By Nihal Bambulkar Sep. 23, 2018
I’ve been jostled in the crowd, groped by a stranger, covered in cheap gulaal, and sacrificed at the altar of the DJ wale babu. But no trauma compares to the ordeal of attempting visarjan from the deck of a ferry in the middle of a downpour.
Every year during Ganpati Visarjan in Mumbai, you realise two things — people who litter all year suddenly care about the environment, and jellyfish and stingray stings are Mother Nature’s way of taking revenge on people immersing idols. I have no desire to visit the beach during this time of year, because going head-to-head with nature’s fury while carrying the heaviest of Ganpati idols is not my idea of a good time.
You might be wondering why me, a person who’ll make a beeline for Goa every long weekend, avoids Chowpatty like the beach is lava. The reason is, I’ve had my fill of visarjans. I’ve been jostled in the crowd, groped by a stranger, covered in cheap gulaal, and sacrificed at the altar of the DJ babu. But no visarjan-induced trauma compares to the ordeal I underwent in 2010.
It was mid-September, and the streets were rife with revellers powered by the beats of Nashik dhol and seemingly magical modaks. Earlier that day, our neighbours, the Patils, had taken it upon themselves to inform the residents of the society about drunken louts that had taken over Malad beach to catcall and behave inappropriately with the women involved in the processions. This matter was of great concern to us, not only because finding tasers is extremely difficult, but also because the only remaining option was to head to the deadly Gorai beach in Borivali.
The crew for Mission Impossible: Visarjan was my mother, little sister, my 75-year-old grandfather, and me, carrying an idol that more than made up for all the excuses I made for not going to the gym. We found ourselves on a rain-swept jetty, listening to the ferry operator warn everyone that the downpour meant they would have stop the service soon. Having never visited Gorai beach, I failed to understand why we’d need a ferry to complete the visarjan. The farthest that we had ever gone was Juhu beach, where one could pay a lousy 100 bucks and stand in knee-deep water while watching an enterprising individual immerse your idol in the sea. But this was going to be far worse than knee-deep water.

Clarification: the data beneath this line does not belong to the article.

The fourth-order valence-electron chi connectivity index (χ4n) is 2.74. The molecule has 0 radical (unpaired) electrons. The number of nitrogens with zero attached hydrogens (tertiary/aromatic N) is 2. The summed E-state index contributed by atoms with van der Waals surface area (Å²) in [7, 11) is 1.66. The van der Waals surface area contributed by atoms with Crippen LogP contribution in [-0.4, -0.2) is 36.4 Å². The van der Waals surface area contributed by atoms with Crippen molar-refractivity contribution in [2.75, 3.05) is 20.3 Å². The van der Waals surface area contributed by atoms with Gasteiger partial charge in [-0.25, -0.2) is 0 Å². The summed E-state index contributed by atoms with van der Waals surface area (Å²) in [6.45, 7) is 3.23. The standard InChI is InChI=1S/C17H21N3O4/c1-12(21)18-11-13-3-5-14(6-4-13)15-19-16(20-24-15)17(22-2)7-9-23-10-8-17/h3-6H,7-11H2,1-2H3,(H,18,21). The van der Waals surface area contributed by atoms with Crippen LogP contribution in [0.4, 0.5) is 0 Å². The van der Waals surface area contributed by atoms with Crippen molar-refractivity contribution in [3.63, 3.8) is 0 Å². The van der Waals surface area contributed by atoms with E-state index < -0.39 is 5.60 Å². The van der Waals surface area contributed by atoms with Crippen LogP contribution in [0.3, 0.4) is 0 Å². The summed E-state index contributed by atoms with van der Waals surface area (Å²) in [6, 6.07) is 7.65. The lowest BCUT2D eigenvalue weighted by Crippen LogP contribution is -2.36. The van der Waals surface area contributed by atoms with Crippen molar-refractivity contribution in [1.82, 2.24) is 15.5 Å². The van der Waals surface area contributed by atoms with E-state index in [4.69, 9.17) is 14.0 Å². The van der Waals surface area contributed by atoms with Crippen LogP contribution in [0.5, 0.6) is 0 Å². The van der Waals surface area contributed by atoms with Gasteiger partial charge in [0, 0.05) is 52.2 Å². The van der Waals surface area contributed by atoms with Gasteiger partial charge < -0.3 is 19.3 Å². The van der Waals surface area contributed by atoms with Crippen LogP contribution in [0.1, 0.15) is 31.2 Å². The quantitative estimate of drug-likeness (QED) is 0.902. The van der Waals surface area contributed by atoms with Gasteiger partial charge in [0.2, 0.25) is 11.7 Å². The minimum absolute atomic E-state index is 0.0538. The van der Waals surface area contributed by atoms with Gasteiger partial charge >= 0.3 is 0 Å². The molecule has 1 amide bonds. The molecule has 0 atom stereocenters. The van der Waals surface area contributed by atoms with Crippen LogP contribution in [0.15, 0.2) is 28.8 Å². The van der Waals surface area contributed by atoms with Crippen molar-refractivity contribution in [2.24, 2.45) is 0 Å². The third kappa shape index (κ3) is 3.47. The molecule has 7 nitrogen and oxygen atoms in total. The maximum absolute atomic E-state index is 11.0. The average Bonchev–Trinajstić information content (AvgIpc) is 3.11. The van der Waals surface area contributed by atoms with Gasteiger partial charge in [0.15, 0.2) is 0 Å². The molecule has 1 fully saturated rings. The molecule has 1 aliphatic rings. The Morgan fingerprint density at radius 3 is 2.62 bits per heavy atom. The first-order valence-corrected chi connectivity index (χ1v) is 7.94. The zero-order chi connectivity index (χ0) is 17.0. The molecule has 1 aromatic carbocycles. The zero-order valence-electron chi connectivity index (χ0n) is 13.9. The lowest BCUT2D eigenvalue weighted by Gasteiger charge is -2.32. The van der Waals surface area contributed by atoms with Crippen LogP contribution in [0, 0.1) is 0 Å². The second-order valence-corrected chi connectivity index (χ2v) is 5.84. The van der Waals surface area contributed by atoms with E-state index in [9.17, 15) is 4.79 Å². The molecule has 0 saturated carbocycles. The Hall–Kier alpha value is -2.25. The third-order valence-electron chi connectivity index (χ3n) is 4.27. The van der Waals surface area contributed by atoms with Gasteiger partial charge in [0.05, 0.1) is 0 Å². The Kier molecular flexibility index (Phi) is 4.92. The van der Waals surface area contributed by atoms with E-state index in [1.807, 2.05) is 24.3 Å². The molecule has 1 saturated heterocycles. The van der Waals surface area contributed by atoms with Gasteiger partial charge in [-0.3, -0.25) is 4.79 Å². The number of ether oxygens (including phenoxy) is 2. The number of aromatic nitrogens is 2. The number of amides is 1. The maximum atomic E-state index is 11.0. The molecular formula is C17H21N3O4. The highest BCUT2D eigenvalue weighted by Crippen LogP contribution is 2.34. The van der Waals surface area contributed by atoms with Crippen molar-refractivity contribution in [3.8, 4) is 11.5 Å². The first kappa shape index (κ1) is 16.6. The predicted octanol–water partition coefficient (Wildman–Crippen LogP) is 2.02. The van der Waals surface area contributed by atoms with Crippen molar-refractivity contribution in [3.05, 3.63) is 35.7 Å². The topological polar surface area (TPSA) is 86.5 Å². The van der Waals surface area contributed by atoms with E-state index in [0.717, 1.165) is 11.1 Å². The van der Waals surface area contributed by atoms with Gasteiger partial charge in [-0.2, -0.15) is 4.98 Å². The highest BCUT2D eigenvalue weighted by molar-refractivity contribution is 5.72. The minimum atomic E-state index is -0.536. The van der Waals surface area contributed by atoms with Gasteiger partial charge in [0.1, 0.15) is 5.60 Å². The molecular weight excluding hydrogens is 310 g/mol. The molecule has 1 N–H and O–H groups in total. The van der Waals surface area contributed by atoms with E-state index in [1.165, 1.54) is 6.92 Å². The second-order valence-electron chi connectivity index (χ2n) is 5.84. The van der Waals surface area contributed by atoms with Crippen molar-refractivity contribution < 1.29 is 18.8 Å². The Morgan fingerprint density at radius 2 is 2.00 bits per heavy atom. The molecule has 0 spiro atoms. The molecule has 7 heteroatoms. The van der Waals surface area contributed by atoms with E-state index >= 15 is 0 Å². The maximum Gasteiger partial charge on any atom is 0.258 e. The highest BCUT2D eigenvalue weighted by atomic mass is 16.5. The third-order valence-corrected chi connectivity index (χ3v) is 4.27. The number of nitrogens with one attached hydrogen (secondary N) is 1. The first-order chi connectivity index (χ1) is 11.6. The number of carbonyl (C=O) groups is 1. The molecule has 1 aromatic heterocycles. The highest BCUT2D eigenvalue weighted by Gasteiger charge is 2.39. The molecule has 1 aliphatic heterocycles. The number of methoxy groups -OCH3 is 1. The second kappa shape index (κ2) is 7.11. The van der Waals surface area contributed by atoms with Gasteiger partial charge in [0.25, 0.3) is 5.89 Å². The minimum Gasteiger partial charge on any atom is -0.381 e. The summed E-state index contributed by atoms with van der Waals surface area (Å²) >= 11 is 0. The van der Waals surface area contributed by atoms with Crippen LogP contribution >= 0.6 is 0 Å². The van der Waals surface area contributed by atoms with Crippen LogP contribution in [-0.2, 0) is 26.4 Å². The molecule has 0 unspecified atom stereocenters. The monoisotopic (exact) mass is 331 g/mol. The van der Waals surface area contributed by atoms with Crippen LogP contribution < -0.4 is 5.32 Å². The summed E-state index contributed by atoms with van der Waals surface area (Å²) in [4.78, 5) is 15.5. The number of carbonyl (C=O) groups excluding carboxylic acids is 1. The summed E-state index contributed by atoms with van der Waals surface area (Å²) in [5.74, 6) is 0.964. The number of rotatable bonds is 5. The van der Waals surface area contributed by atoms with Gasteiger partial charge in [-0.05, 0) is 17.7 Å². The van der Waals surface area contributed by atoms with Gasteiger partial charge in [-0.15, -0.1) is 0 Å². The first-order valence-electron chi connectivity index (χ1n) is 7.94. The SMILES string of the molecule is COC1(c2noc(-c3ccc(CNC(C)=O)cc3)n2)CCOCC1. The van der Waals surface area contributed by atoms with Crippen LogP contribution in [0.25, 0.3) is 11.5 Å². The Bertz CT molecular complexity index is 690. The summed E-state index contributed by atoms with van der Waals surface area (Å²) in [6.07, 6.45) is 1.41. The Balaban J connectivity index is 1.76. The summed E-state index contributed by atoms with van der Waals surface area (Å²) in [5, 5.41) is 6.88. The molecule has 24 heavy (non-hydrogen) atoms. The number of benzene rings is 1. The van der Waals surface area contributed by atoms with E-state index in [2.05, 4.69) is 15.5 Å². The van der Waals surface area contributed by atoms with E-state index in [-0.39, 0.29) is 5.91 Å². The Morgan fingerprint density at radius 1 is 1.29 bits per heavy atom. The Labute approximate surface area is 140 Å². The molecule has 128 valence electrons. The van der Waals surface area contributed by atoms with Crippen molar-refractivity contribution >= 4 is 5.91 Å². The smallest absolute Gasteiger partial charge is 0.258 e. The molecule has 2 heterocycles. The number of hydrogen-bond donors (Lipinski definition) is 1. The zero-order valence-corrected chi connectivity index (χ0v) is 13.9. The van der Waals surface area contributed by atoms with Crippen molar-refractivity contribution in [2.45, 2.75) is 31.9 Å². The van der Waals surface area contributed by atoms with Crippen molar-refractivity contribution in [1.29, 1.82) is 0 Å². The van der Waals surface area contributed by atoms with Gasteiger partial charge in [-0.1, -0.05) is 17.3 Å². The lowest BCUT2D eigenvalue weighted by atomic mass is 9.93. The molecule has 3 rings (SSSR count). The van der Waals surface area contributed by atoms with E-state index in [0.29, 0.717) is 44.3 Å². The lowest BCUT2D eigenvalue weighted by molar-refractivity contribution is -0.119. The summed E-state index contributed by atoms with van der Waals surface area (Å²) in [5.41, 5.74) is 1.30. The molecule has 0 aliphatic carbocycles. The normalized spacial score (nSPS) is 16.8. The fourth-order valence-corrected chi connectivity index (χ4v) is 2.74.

I remember begging my mother to never take us back to the beach for visarjan as soon as we reached terra firma.
As the four of us slipped and skidded along the mossy jetty toward the ferry, revellers surrounded us, clapping cymbals and chanting “Ganpati Bappa Morya!” The smell of incense sticks mingled with the signature odour of the Arabian Sea around Mumbai — dead fish and human waste. The ferry itself did not inspire much hope. It looked likea poor man’s Titanic that had long been used to carry illegal immigrants across the seven seas.
When it comes to boarding ferries, there are two kinds of people in this world. The first, usually on the heavier side, are the ones who make a production of crossing the boarding plank, windmilling their arms and screeching at the possibility of falling in the smelly water. The others are the ones who probably have a circus performer somewhere in their family tree, and cross over the plank with the confidence of a trapeze artist from Rambo Circus.